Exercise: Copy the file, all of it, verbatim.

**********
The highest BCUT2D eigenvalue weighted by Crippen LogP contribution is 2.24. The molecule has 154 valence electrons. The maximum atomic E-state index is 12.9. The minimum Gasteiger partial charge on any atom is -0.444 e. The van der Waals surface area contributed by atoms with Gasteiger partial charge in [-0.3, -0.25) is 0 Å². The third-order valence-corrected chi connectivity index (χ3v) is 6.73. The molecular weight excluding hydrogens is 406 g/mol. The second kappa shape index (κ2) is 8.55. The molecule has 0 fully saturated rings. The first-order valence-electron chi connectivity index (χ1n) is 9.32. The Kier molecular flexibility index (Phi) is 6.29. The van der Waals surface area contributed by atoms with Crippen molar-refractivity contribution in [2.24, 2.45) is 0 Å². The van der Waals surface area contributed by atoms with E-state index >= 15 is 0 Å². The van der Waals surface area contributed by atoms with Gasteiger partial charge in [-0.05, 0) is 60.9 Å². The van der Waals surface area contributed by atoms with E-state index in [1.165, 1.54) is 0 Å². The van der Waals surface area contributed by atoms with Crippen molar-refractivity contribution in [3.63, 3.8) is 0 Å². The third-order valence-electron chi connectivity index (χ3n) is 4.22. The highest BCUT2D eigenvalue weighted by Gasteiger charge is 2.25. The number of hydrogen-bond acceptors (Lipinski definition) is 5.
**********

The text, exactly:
The highest BCUT2D eigenvalue weighted by Crippen LogP contribution is 2.24. The molecule has 154 valence electrons. The maximum atomic E-state index is 12.9. The minimum Gasteiger partial charge on any atom is -0.444 e. The van der Waals surface area contributed by atoms with Gasteiger partial charge in [-0.3, -0.25) is 0 Å². The third-order valence-corrected chi connectivity index (χ3v) is 6.73. The molecular weight excluding hydrogens is 406 g/mol. The second kappa shape index (κ2) is 8.55. The molecule has 0 fully saturated rings. The first-order valence-electron chi connectivity index (χ1n) is 9.32. The Kier molecular flexibility index (Phi) is 6.29. The van der Waals surface area contributed by atoms with Crippen molar-refractivity contribution in [2.24, 2.45) is 0 Å². The van der Waals surface area contributed by atoms with E-state index >= 15 is 0 Å². The van der Waals surface area contributed by atoms with Gasteiger partial charge in [-0.05, 0) is 60.9 Å². The van der Waals surface area contributed by atoms with E-state index in [1.165, 1.54) is 0 Å². The van der Waals surface area contributed by atoms with Crippen molar-refractivity contribution in [3.63, 3.8) is 0 Å². The third-order valence-electron chi connectivity index (χ3n) is 4.22. The highest BCUT2D eigenvalue weighted by Gasteiger charge is 2.25. The number of hydrogen-bond acceptors (Lipinski definition) is 5.